Wednesday, January 18, 2012

Haandbryggeriet: Haandbic - Flavorful, aromatic and daring

Haandbic is Haandbryggeriet’s daring shot at making a lambic-styled beer, in this case an unblended (I suppose) fruit lambic. Haandbic, however, is not quite a lambic per se insofar as it is not produced through spontaneous fermentation. As Beer Chef Blog points out, Haandbic is instead a “wild” ale, “which means the brewers have intentionally introduced [italics my own] rogue bacteria into the beer…” – most likely from yeasts like Saccharomyces, Brettanomyces, Pediococcus, and/or Lactobacillus.

Haandbic’s unique flavors clearly come from being aged in oak barrels for nearly 18 months and being brewed with red currents and lingonberry (otherwise known as cowberry). These berries impart a rather tart taste, which blends well with the sourness that comes from wild yeasts. Overall, Haandbryggeriet’s Haandbic is a relatively flavorful and aromatic wild ale, although cellaring it for a few more years would probably give it a better balance and greater complexity.

Hailing from Drammen, Norway – about a half-hour drive to the south of Oslo, Haandbryggeriet is run by four guys that, according to their website, are “enthusiastic about beer”. Indeed, they have to be: Their brewery is essentially run in their spare time and on a volunteer basis. This enthusiasm shows in the rather long list of 24 different brews they make. While some of their products have not been big hits with me personally, Haandbryggeriet demonstrates a tremendous interest in experimentation, as exemplified by Haandbic’s daring side.

Haandbic starts off with a rather timid head in that it had virtually none – a characteristic that is not necessarily a bad thing for unblended lambics or wild ales. Hence, it should be no surprise when finding the side of the glass almost completely devoid of lacing. With a translucent reddish-orange color in the context of a dimly lit room, Haandbic’s body to me did not look fundamentally different than red wine.

The aroma is potent and relatively complex, characterized by the predominance of oak accompanied by the smells of berries, vinegar, and a touch of vanilla perhaps. When compared to all the other qualities had by Haandbic, the aroma is definitely the most enjoyable, although the berry note was not as prominent as what I would have expected from a fruit lambic. While we differ a bit on the various smells, Beer Chef Blog’s description is very thorough: “The aroma reminds me of a hospital…autoclaved this and that mixed with some antiseptic and rubbery notes all swirled into [the] smells of peaches, wet wood, damp forest and black peppercorn spiciness”. Well said!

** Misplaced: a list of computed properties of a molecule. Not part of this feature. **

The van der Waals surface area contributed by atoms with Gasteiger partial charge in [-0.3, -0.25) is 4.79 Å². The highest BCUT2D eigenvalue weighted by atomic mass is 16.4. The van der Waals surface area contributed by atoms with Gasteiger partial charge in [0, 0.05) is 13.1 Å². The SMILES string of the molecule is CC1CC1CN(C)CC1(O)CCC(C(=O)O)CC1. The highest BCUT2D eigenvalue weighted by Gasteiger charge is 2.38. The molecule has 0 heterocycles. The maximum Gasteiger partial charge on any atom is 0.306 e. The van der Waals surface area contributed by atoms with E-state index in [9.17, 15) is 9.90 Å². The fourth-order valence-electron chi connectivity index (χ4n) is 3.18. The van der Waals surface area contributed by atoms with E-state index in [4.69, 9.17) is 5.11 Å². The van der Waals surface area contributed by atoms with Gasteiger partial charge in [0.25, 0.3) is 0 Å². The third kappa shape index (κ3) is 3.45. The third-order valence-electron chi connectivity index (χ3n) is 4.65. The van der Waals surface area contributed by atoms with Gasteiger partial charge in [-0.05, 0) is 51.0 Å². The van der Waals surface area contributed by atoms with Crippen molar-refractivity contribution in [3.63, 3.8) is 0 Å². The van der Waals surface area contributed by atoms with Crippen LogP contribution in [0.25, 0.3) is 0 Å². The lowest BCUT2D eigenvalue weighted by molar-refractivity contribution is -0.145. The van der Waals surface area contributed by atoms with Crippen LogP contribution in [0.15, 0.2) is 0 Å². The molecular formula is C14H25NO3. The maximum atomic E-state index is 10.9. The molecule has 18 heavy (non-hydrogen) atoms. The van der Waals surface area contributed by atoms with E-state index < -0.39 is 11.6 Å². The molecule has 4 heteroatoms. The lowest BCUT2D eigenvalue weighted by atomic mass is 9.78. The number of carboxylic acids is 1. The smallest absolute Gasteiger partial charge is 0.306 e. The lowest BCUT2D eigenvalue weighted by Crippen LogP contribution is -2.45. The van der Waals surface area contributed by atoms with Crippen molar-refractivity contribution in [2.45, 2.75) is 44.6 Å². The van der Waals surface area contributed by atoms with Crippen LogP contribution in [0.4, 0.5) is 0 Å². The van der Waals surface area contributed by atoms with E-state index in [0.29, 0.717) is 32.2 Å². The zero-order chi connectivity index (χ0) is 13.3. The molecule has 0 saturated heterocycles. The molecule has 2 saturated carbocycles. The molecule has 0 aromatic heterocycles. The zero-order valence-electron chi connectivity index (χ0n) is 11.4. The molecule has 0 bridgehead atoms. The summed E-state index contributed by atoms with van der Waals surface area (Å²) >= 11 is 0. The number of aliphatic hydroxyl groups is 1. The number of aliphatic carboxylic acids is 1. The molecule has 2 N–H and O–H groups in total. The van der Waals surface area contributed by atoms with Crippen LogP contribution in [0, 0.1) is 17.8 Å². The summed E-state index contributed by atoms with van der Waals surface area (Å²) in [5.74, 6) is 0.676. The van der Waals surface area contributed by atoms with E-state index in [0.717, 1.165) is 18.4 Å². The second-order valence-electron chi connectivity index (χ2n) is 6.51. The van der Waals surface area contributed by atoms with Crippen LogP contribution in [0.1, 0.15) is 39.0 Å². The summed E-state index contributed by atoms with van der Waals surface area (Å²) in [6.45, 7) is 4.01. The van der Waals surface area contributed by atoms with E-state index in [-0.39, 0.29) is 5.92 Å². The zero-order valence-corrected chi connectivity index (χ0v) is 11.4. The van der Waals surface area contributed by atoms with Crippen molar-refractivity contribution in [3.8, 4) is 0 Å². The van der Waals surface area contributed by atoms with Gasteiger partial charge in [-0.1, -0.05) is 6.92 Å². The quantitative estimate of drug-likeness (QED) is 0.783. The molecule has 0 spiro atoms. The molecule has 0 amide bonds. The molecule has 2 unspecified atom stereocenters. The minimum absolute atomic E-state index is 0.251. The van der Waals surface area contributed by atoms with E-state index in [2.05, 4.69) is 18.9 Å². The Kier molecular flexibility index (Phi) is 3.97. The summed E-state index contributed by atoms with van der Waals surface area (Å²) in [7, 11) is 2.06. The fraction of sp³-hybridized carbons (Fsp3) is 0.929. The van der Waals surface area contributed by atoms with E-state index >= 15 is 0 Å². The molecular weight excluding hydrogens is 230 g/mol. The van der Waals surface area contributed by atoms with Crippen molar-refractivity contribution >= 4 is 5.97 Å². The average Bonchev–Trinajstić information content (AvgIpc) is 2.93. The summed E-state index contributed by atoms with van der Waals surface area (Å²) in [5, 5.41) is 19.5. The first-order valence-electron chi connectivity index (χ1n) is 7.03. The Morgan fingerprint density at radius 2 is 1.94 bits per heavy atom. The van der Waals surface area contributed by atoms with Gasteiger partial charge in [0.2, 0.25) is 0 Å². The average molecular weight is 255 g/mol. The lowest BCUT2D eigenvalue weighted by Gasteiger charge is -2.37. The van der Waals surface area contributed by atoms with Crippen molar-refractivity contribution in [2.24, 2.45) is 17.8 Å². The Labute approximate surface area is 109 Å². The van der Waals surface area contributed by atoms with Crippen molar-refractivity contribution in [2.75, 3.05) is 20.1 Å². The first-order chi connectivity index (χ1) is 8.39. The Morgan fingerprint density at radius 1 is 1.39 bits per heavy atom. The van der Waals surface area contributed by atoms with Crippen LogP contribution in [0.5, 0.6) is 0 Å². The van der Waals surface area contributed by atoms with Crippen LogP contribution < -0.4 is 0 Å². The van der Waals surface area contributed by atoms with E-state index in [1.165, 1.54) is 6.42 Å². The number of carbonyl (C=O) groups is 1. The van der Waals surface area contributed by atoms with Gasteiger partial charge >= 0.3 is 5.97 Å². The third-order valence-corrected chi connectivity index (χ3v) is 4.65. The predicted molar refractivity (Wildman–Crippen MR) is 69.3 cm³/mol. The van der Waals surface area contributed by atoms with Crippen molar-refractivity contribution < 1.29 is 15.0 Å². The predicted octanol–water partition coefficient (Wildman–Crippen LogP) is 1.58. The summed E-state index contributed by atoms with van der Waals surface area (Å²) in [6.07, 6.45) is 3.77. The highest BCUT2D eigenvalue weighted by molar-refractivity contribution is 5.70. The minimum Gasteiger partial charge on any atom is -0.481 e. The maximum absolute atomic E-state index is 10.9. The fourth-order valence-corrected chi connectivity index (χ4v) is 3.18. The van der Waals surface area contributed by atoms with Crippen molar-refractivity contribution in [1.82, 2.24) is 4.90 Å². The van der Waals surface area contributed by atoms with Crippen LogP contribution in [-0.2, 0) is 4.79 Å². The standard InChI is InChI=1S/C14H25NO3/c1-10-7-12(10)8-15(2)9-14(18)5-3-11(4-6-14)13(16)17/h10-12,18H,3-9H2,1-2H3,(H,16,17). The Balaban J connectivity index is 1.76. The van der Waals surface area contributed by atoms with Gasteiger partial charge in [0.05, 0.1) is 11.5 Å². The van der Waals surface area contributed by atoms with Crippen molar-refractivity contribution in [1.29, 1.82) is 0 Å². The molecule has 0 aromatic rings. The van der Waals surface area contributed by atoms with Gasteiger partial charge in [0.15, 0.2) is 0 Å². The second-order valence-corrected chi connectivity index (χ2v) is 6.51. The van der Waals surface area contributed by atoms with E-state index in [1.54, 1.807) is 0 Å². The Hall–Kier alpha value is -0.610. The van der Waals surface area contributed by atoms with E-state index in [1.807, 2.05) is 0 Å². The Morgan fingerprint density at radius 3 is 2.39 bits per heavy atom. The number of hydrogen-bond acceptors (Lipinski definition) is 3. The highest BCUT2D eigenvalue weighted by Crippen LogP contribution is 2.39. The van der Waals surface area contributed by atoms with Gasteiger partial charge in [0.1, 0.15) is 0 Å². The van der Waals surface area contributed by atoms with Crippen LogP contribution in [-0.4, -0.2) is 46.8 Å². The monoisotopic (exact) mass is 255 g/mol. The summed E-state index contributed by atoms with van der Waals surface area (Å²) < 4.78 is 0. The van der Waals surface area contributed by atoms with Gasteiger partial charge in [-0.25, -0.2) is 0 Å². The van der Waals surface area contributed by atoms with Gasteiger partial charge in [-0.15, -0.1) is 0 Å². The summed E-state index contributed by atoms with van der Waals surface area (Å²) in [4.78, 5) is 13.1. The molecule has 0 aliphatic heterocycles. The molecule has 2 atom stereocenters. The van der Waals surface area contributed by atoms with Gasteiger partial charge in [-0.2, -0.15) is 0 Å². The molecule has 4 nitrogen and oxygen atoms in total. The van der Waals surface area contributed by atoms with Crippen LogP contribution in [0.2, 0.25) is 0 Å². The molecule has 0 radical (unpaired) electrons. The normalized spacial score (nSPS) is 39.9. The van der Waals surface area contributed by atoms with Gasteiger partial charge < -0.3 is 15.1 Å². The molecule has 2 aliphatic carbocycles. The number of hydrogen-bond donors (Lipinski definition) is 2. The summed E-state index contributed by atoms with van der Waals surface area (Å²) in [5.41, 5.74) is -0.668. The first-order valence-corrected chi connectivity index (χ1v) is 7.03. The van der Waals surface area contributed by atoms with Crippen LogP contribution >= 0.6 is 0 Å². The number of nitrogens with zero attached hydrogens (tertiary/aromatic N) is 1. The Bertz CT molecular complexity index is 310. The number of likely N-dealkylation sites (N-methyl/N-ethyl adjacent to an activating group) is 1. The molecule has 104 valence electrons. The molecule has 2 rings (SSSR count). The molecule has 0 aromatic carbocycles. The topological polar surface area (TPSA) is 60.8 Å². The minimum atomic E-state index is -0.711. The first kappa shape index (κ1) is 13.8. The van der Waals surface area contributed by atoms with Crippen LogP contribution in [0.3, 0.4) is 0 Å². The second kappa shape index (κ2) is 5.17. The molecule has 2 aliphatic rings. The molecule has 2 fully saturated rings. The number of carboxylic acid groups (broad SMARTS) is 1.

The aroma accurately predicts the taste. It starts off with a strong, but brief semi-sweet berry flavor that quickly descends into the more familiar wild ale flavors. However, the strong oak and smoky flavors seem to moderate the sourness a bit. Vinegar notes are present, along with the tell-tale funk from the Brettanomyces yeast. Again, flavors from the berries – which should have been a feature flavor – were a bit weak on my palate at least. The finish is relatively tart and dry, and the mouthfeel is medium with little to no carbonation – again, it feels a bit like wine really.

All in all, I expected more berries on the nose and the palate. That said, the oak note is obvious and interesting when juxtaposed on the tart and moderately funky background. The appearance is nothing exciting, although consistent with what might be expected from some unblended lambics or wild ales. I certainly recommend trying Haandbryggeriet’s Haandbic if for no other reason than to experience its originality and daring side.


Haandbryggeriet Haandbic on Beer Chef Blog

Haandbic at Haandbryggeriet

Haandbryggeriet Haandbic on BeerAdvocate

Haandbryggeriet Haandbic on

Image credits

Bernt Rostad

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